Excess sugar intake can lead to liver damage, heart attack, stroke, blindness, amputation, dementia, depression and as Dr Eva said in her RTÉ documentary Sugar Crash, we are currently the fourth highest consumer of sugar in the world. We need to stop.
We’re well into Lent at this stage and a lot of people are sacrificing one thing or another and before the sugar high of Easter arrives, this is a good time to take stock.
As a confirmed chocaholic, I can’t believe that it’s a month since I had my last chocolate bar (Pancake Tuesday was February 9) and although I want it all the time (including now!), I’m at that stage where I don’t miss it too much.
I do this every year and it is a genuine sacrifice to give chocolate up. It’s not for vanity reasons and it's not for weight loss, as I’m such a sugar junkie that I get my fix elsewhere but normally it’s of the more natural, healthier fruit/fructose variety. I balance this with a little protein (nuts, usually, more on that below), avoiding the sugar-craving highs and subsequent crashes, that chocolate normally drives me to.
Every year I say that I’m going to stay away from the hard stuff after Lent – the first bar on Easter Sunday never tastes as good as I remember and I vow to walk away for good… but then I get addicted again and the whole cycle continues. Cue our Nutritionist Mags Carey – she’s here with advice on staying off the hard stuff to save our bodies (and souls) the sugar crash that Dr Eva Orsmond spoke about in her fantastic RTÉ One documentary.
- Avoid Sugar High
The first thing that Mags recommends is avoiding sugar highs and lows by balancing your blood sugars. The way to do this is to take five minutes the night before and plan your eating for the next day – when and what you are going to have for your meals? Will you have a small snack in between and if so, what? Hunger leads to bad, sugary choices, leading to 11am and 3pm slumps. Refined sugars (the cheap white stuff) is simple carbohydrate which spikes your blood sugar, giving you a quick boost of energy which is burnt off quickly leaving you tired and in need of the next fix. Much better to have slow release carbohydrates in your system which are released slowler, letting you get on with life at your own speed.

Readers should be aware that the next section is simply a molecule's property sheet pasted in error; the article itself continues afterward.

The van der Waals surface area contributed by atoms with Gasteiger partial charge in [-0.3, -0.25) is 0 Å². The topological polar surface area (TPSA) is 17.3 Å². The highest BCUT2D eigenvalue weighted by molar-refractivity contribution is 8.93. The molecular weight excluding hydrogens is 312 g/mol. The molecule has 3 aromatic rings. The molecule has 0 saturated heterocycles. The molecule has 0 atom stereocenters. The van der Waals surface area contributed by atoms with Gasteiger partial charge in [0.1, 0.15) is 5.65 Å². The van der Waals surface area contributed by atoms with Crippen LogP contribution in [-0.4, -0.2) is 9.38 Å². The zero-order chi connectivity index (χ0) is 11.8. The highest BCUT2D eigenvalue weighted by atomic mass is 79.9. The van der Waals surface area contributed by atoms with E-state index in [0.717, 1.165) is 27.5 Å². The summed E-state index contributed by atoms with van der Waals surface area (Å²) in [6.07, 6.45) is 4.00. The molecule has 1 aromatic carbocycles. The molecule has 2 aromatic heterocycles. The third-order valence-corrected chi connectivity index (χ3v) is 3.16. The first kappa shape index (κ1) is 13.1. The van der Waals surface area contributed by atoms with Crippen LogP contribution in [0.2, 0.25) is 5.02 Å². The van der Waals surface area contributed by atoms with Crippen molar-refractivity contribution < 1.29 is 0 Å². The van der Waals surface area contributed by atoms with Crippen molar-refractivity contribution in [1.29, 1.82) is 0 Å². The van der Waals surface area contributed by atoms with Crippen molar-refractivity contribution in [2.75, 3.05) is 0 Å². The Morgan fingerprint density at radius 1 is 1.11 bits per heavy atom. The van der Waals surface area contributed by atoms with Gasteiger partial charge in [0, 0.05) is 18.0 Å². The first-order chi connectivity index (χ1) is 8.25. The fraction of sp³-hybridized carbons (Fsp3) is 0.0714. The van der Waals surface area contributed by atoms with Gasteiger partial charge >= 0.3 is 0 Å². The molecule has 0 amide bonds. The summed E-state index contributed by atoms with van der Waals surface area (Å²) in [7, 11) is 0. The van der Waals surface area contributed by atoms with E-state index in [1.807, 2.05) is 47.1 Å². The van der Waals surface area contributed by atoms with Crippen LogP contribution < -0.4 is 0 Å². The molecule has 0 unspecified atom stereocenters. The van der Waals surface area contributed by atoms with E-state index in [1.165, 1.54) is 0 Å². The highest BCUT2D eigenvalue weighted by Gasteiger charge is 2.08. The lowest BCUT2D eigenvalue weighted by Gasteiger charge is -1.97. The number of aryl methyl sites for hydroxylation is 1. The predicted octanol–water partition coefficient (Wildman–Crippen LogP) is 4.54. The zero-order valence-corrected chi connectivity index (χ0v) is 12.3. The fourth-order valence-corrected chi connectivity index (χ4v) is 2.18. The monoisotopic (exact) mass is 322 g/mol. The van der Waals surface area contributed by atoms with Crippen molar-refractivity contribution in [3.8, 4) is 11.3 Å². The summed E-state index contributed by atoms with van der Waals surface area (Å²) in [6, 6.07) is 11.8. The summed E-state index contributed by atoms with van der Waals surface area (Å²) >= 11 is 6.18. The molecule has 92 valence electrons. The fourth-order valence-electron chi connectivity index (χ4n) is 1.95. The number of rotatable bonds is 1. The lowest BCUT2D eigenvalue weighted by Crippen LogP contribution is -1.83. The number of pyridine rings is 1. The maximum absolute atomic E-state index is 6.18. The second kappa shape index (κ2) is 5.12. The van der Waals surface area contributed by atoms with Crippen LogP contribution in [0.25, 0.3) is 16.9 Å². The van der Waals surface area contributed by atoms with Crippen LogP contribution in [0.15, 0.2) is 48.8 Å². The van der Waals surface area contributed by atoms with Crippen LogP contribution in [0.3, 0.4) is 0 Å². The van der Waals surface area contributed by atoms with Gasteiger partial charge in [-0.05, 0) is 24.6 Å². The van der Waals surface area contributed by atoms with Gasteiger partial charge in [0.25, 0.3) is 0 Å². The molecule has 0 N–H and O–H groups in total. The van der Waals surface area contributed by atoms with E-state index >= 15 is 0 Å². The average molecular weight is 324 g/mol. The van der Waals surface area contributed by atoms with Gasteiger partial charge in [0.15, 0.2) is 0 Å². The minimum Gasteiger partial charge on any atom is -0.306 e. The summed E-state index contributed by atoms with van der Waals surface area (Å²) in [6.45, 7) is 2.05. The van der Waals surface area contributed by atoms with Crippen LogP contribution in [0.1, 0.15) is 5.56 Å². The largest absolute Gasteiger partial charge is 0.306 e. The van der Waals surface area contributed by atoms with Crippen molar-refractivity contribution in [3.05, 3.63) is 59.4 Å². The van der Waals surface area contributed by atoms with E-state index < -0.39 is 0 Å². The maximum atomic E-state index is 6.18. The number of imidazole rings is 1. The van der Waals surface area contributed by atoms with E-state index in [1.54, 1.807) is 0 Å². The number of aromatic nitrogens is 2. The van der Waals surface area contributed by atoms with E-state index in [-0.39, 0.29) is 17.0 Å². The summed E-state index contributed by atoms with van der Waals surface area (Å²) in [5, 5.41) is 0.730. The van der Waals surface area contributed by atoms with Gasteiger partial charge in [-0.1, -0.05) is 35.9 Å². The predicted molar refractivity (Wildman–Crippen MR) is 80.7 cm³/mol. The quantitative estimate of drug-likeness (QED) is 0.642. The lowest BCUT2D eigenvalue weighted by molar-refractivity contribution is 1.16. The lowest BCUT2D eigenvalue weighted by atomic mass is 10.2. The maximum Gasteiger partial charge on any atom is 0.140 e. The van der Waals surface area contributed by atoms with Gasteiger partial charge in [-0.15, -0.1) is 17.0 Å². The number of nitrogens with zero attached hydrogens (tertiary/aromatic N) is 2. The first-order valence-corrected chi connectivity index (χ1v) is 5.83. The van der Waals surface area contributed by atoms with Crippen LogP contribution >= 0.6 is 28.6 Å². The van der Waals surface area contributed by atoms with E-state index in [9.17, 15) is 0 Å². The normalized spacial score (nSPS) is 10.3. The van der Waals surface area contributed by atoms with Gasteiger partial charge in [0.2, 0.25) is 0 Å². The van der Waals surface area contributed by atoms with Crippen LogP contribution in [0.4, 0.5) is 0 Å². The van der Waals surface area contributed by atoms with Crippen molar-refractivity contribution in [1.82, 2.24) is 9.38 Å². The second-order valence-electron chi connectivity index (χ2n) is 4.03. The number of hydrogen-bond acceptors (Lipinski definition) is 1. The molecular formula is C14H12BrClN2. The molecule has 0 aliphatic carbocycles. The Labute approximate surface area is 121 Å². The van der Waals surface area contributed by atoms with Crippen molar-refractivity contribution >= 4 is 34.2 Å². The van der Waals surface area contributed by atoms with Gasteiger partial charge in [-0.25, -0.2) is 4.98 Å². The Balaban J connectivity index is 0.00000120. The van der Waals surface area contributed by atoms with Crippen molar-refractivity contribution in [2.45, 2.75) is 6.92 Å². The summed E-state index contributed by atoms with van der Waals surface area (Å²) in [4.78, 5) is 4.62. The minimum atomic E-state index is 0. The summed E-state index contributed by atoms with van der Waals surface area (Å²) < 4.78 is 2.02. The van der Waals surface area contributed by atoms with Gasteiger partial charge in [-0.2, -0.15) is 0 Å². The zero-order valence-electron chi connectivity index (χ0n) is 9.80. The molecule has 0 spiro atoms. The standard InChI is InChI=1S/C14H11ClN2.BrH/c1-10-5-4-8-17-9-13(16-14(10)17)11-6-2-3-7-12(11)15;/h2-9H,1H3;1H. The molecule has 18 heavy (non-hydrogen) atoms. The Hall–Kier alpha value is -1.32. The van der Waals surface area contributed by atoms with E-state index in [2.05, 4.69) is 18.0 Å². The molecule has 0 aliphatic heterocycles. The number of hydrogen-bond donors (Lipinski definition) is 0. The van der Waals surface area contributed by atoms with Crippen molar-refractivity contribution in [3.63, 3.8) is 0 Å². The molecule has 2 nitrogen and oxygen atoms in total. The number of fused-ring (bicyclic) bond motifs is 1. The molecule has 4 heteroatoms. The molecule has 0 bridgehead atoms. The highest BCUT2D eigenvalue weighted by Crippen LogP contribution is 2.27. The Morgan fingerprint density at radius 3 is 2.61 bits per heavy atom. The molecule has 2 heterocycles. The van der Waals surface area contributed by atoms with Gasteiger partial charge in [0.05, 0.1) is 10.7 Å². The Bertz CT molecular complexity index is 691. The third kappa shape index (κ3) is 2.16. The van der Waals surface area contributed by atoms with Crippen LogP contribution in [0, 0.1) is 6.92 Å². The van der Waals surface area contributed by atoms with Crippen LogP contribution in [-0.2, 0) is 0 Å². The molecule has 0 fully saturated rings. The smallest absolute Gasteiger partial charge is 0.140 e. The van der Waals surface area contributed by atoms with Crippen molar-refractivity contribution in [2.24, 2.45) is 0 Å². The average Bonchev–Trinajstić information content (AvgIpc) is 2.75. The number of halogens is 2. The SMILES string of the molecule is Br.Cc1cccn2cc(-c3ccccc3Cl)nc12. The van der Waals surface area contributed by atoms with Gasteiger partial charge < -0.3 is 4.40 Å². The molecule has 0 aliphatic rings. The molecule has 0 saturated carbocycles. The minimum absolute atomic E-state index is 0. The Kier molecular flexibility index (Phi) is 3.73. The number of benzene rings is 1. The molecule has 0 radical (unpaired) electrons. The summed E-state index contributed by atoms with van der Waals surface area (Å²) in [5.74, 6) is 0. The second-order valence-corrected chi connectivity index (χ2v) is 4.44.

- No Added Sugar
For years I think I drank coffee simply so I could have an excuse to add sugar to something that was acceptable to drink. In recent years, I’m convinced that the coffee from a certain shop is my favourite because they give us a delicious ‘free’ sweet! Cutting out sugar from your choice of cuppa is an immediate step in the right direction. If you don’t like the drink without the sugar – then you don’t like the drink so find something else!
- Swap it Out